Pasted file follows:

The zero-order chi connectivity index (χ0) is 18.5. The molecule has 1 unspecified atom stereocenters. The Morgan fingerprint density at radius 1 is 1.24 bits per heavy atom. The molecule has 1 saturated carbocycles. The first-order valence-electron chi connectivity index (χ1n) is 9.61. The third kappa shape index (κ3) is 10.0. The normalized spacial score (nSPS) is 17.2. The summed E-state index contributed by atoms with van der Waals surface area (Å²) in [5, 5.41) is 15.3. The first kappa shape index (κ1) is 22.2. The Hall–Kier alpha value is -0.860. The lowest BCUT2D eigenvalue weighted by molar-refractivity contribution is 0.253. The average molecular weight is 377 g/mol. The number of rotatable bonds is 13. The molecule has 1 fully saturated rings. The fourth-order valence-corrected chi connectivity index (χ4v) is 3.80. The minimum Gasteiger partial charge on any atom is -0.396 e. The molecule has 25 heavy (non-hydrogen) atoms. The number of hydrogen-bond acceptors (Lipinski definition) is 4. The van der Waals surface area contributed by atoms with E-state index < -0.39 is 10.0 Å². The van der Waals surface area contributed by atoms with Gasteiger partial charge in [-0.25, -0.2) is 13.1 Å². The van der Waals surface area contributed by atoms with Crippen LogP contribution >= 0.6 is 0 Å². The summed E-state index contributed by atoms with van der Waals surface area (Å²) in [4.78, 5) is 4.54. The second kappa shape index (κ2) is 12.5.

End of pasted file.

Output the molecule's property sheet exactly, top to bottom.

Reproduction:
The zero-order chi connectivity index (χ0) is 18.5. The molecule has 1 unspecified atom stereocenters. The Morgan fingerprint density at radius 1 is 1.24 bits per heavy atom. The molecule has 1 saturated carbocycles. The first-order valence-electron chi connectivity index (χ1n) is 9.61. The third kappa shape index (κ3) is 10.0. The normalized spacial score (nSPS) is 17.2. The summed E-state index contributed by atoms with van der Waals surface area (Å²) in [5, 5.41) is 15.3. The first kappa shape index (κ1) is 22.2. The Hall–Kier alpha value is -0.860. The lowest BCUT2D eigenvalue weighted by molar-refractivity contribution is 0.253. The average molecular weight is 377 g/mol. The number of rotatable bonds is 13. The molecule has 1 fully saturated rings. The fourth-order valence-corrected chi connectivity index (χ4v) is 3.80. The minimum Gasteiger partial charge on any atom is -0.396 e. The molecule has 25 heavy (non-hydrogen) atoms. The number of hydrogen-bond acceptors (Lipinski definition) is 4. The van der Waals surface area contributed by atoms with E-state index < -0.39 is 10.0 Å². The van der Waals surface area contributed by atoms with Gasteiger partial charge in [-0.25, -0.2) is 13.1 Å². The van der Waals surface area contributed by atoms with Crippen LogP contribution >= 0.6 is 0 Å². The summed E-state index contributed by atoms with van der Waals surface area (Å²) in [4.78, 5) is 4.54. The second kappa shape index (κ2) is 12.5.